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Transcript 12/29/17 MTP Daily

Guests: Jennifer Palmieri, David Wasserman

Show: MTP DAILY Date: December 29, 2017 Guest: Jennifer Palmieri, David Wasserman

CHUCK TODD, MSNBC HOST: If we`re saying goodbye to 2017 and hello to 2018, it must mean it`s a special year-end edition of "MTP Daily" and it starts right now.

Good evening and welcome to MTP DAILY. I`m Chuck Todd here in Washington. And, oh, what a difference a year makes. 2017 began with the Democratic Party in tatters. Now, they`re talking about taking back the House and the Senate in 2018.

Folks, if 2017 was all about Donald Trump in office, 2018 could very well be a referendum on getting him out of it. This was a wave year for Democrats, and against President Trump. And that mini wave has been steadily building.

Look at the big special elections we`ve had this year all in red states or red congressional districts. Kansas` 4th district. Republican Party won by 31 points last year. But in April, that margin dropped to 7.

In Montana`s at-large district, the margin was 16 in 2016; it dropped to 6 in May`s special.

In the Georgia 6 race, which got a lot of national billing, the margin went from 24 to 4. South Carolina`s 5th, 20 to 3. And then, of course, the big one in December. Alabama`s special Senate election. Republicans won their 2016 Senate contest by 28 points, but they lost to Democrats this month by 2.

And don`t forget, Democrats ran up the score in Virginia and New Jersey, both not just in the gubernatorial contest, but up and down that ballot as well. Voters simply weren`t happy with the president and they went to the polls to show it.

All of these contests pretty much sum up the increasingly toxic political environment right now for the GOP under President Trump. The tweets, the petty fights, the controversial legislation, the Russia probe, the foreign policy chaos, the response to Charlottesville, the endorsement of an accused child molester, plus the attacks on the FBI, the press, the judiciary, fellow Republicans, the list goes on and on.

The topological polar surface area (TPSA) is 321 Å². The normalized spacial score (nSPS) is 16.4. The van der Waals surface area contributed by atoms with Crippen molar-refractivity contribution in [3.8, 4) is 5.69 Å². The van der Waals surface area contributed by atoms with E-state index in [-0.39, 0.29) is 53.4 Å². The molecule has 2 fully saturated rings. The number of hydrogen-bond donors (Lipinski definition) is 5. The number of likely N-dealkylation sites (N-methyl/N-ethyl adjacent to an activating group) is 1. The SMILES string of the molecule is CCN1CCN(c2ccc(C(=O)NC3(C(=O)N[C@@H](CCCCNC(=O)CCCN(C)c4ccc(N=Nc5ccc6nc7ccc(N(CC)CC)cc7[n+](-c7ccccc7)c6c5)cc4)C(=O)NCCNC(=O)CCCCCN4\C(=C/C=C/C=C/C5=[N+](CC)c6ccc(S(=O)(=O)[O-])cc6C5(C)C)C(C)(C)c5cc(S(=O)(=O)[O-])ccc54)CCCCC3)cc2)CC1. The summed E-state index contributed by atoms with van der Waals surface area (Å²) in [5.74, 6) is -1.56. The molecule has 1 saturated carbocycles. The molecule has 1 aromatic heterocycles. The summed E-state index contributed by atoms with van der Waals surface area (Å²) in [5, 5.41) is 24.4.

The sheer chaos of it all has led to some top Republicans saying, enough.


SEN. JOHN MCCAIN (R), ARIZONA: Whether or not we are of the same party, we are not the president`s subordinates. We are his equal.

GEORGE W. BUSH, FORMER PRESIDENT OF THE UNITED STATES: Bigotry seems emboldened. Our politics seems more vulnerable to conspiracy theories and outright fabrication.

SEN. BOB CORKER (R), TENNESSEE: You would think he would aspire to be the president of the United States and the act like a president of the United States, but that`s just not going to be the case apparently.

SEN. JEFF FLAKE (R), ARIZONA: Mr. President, I rise today to say, enough.


TODD: But the biggest challenge for the GOP in 2018 is figuring ways to manage the leader of their party, the president; the biggest challenge for Democrats is going to be figuring out how to manage their own base, which wants the president out now. And going into 2018, elected Democrats are very divided on that issue.


UNIDENTIFIED MALE: Impeaching Donald John Trump.

UNIDENTIFIED FEMALE: We should be moving on impeachment.

REP. NANCY PELOSI, HOUSE MINORITY LEADER: The left of our party is still annoyed with me for not impeaching President Bush for going into Iraq. What could be worse than that?

TODD: You don`t think the impeachment should be the primary message of the Democratic Party in 2018?



TODD: Fifty-Eight Democrats in the House backed a measure to advance the articles of impeachment, which Nancy Pelosi opposed.

A handful of Senate Democrats are calling on the president to resign over sexual assault allegation. But Chuck Schumer, the leader of the Senate Democrats, is not one of them.